Why Can’t Healthcare Innovate?

Whether viewed as paradox or conundrum, the healthcare industry’s relative inability to innovate has long been a source of both fascination and frustration. In the May 8, 2014 edition of the New England Journal of Medicine,  David A. Asch, M.D., M.B.A., Christian Terwiesch, Ph.D., Kevin B. Mahoney, B.A., and Roy Rosin, M.B.A. write about this phenomenon in Insourcing Healthcare Innovation.

Describing the understandable resistance of healthcare professionals to embrace problem-solving techniques from unrelated industries because the complexity of healthcare delivery is most often not well understood, those professionals are by definition usually most interested in exploring new ideas, new approaches and the pursuit of new knowledge. This apparent irony, the authors believe, might be effectively synchronized if a different approach could be taken to reconciling innovation with contextual understanding.

The approach they share is a four-stage design process they believe can achieve this reconciliation. The four stages include: contextual inquiry (understanding the processes currently in place); problem definition (ensuring the right problem has been understood and defined); divergence (exploring alternative approaches) and rapid validation (ability to move from theory to implementation).

If these sound familiar, it is because the general direction of proceeding from understanding where you are to achieving where you would like to be in an orderly fashion is the foundation of many approaches to strategic planning. So from that vantage there isn’t anything particularly revolutionary about the process described.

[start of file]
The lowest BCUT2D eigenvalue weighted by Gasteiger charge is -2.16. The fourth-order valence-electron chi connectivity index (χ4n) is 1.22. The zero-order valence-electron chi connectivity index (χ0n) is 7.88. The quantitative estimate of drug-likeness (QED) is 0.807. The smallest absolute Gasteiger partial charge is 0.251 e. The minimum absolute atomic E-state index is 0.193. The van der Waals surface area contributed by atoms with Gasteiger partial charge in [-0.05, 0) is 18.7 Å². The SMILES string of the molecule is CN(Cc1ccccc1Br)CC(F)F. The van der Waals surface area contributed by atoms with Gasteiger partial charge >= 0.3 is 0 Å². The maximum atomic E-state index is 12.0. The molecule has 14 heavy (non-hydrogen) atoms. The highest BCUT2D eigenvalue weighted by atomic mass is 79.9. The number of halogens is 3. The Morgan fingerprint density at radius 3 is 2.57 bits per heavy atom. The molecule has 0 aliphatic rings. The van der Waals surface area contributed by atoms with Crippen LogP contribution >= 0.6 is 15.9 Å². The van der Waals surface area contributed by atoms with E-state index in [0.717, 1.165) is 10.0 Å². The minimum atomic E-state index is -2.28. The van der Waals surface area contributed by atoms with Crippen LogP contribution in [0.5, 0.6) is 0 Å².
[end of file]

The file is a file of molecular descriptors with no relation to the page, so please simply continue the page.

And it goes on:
But understanding the core resistance to such processes – that the way in which healthcare practitioners are educated, trained and practice is frequently counterintuitive to innovation techniques successfully utilized in other industries – is an important distinction. What this translates into is making the requisite investment to understand the unique attributes and complexity of healthcare delivery – its distinctive product offerings, its highly dependent reliance upon personal relationships, its unbelievably complicated regulatory environment – as a necessary component of any planning effort.

It takes time and effort to build the needed understanding of the unique challenges that healthcare practitioners face. You have to ask probing questions and not hesitate to admit your lack of understanding: a fair balance of humility and curiosity can go a long way to building key relationships and creating the requisite knowledgebase necessary to innovate.

In other words, individual egos often create barriers to innovation processes that are attempted to be imported from other industries. More so than representing a different way of approaching innovation in healthcare, what this article does is reinforce a tried and true means of any planning effort: listen and learn before you lead.



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